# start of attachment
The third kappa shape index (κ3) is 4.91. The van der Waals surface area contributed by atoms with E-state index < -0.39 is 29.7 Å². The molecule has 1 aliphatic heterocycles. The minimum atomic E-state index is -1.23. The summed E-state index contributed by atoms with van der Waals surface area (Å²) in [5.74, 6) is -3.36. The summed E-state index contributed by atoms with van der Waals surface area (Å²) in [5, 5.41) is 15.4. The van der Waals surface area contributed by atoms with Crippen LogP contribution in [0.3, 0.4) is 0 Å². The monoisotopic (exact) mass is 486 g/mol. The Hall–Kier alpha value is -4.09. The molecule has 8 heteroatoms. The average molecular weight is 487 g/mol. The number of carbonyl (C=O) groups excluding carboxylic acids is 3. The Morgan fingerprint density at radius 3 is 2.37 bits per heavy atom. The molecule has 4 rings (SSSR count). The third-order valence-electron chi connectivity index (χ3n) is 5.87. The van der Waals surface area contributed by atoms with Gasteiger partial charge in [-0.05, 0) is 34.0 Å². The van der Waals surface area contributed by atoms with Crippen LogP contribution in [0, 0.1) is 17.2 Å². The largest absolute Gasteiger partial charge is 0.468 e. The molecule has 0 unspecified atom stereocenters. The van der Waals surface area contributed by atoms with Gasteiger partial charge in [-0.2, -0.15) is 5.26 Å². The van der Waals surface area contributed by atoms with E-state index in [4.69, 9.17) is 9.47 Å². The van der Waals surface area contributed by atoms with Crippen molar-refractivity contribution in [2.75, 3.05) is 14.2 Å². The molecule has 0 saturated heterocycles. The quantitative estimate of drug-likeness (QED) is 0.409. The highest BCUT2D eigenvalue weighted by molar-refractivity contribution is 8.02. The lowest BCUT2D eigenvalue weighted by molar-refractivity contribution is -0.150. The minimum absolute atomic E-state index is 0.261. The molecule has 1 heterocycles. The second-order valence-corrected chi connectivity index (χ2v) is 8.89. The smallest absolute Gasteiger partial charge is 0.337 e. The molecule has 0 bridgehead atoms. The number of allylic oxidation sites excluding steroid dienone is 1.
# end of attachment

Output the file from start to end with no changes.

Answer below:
The third kappa shape index (κ3) is 4.91. The van der Waals surface area contributed by atoms with E-state index < -0.39 is 29.7 Å². The molecule has 1 aliphatic heterocycles. The minimum atomic E-state index is -1.23. The summed E-state index contributed by atoms with van der Waals surface area (Å²) in [5.74, 6) is -3.36. The summed E-state index contributed by atoms with van der Waals surface area (Å²) in [5, 5.41) is 15.4. The van der Waals surface area contributed by atoms with Crippen LogP contribution in [0.3, 0.4) is 0 Å². The monoisotopic (exact) mass is 486 g/mol. The Hall–Kier alpha value is -4.09. The molecule has 8 heteroatoms. The average molecular weight is 487 g/mol. The number of carbonyl (C=O) groups excluding carboxylic acids is 3. The Morgan fingerprint density at radius 3 is 2.37 bits per heavy atom. The molecule has 4 rings (SSSR count). The third-order valence-electron chi connectivity index (χ3n) is 5.87. The van der Waals surface area contributed by atoms with Gasteiger partial charge in [-0.05, 0) is 34.0 Å². The van der Waals surface area contributed by atoms with Crippen LogP contribution in [0, 0.1) is 17.2 Å². The largest absolute Gasteiger partial charge is 0.468 e. The molecule has 0 unspecified atom stereocenters. The van der Waals surface area contributed by atoms with Gasteiger partial charge in [-0.2, -0.15) is 5.26 Å². The van der Waals surface area contributed by atoms with E-state index in [4.69, 9.17) is 9.47 Å². The van der Waals surface area contributed by atoms with Crippen molar-refractivity contribution in [2.75, 3.05) is 14.2 Å². The molecule has 0 saturated heterocycles. The quantitative estimate of drug-likeness (QED) is 0.409. The highest BCUT2D eigenvalue weighted by molar-refractivity contribution is 8.02. The lowest BCUT2D eigenvalue weighted by molar-refractivity contribution is -0.150. The minimum absolute atomic E-state index is 0.261. The molecule has 1 heterocycles. The second-order valence-corrected chi connectivity index (χ2v) is 8.89. The smallest absolute Gasteiger partial charge is 0.337 e. The molecule has 0 bridgehead atoms. The number of allylic oxidation sites excluding steroid dienone is 1.